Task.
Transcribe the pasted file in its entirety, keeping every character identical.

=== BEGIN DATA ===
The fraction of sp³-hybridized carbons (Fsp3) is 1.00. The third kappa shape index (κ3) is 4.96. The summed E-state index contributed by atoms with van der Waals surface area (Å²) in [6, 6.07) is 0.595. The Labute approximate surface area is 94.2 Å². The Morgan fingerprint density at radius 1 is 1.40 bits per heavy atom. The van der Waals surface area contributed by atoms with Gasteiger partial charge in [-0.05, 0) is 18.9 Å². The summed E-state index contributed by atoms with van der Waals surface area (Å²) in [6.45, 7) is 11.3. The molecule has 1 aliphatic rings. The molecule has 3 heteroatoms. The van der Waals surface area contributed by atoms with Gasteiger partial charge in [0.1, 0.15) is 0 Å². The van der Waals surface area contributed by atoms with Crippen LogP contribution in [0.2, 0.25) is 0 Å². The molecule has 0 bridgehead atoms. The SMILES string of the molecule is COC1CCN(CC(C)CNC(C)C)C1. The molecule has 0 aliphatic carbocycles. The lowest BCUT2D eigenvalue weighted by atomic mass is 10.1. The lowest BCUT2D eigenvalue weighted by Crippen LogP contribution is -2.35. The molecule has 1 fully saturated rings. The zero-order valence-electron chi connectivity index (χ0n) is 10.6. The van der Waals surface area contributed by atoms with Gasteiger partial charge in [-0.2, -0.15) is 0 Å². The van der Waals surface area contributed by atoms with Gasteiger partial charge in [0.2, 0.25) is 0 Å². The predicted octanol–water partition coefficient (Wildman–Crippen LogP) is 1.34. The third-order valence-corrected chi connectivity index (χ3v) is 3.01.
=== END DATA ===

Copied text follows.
The fraction of sp³-hybridized carbons (Fsp3) is 1.00. The third kappa shape index (κ3) is 4.96. The summed E-state index contributed by atoms with van der Waals surface area (Å²) in [6, 6.07) is 0.595. The Labute approximate surface area is 94.2 Å². The Morgan fingerprint density at radius 1 is 1.40 bits per heavy atom. The van der Waals surface area contributed by atoms with Gasteiger partial charge in [-0.05, 0) is 18.9 Å². The summed E-state index contributed by atoms with van der Waals surface area (Å²) in [6.45, 7) is 11.3. The molecule has 1 aliphatic rings. The molecule has 3 heteroatoms. The van der Waals surface area contributed by atoms with Gasteiger partial charge in [0.1, 0.15) is 0 Å². The van der Waals surface area contributed by atoms with Crippen LogP contribution in [0.2, 0.25) is 0 Å². The molecule has 0 bridgehead atoms. The SMILES string of the molecule is COC1CCN(CC(C)CNC(C)C)C1. The molecule has 0 aliphatic carbocycles. The lowest BCUT2D eigenvalue weighted by atomic mass is 10.1. The lowest BCUT2D eigenvalue weighted by Crippen LogP contribution is -2.35. The molecule has 1 fully saturated rings. The zero-order valence-electron chi connectivity index (χ0n) is 10.6. The van der Waals surface area contributed by atoms with Gasteiger partial charge in [-0.2, -0.15) is 0 Å². The van der Waals surface area contributed by atoms with Gasteiger partial charge in [0.2, 0.25) is 0 Å². The predicted octanol–water partition coefficient (Wildman–Crippen LogP) is 1.34. The third-order valence-corrected chi connectivity index (χ3v) is 3.01.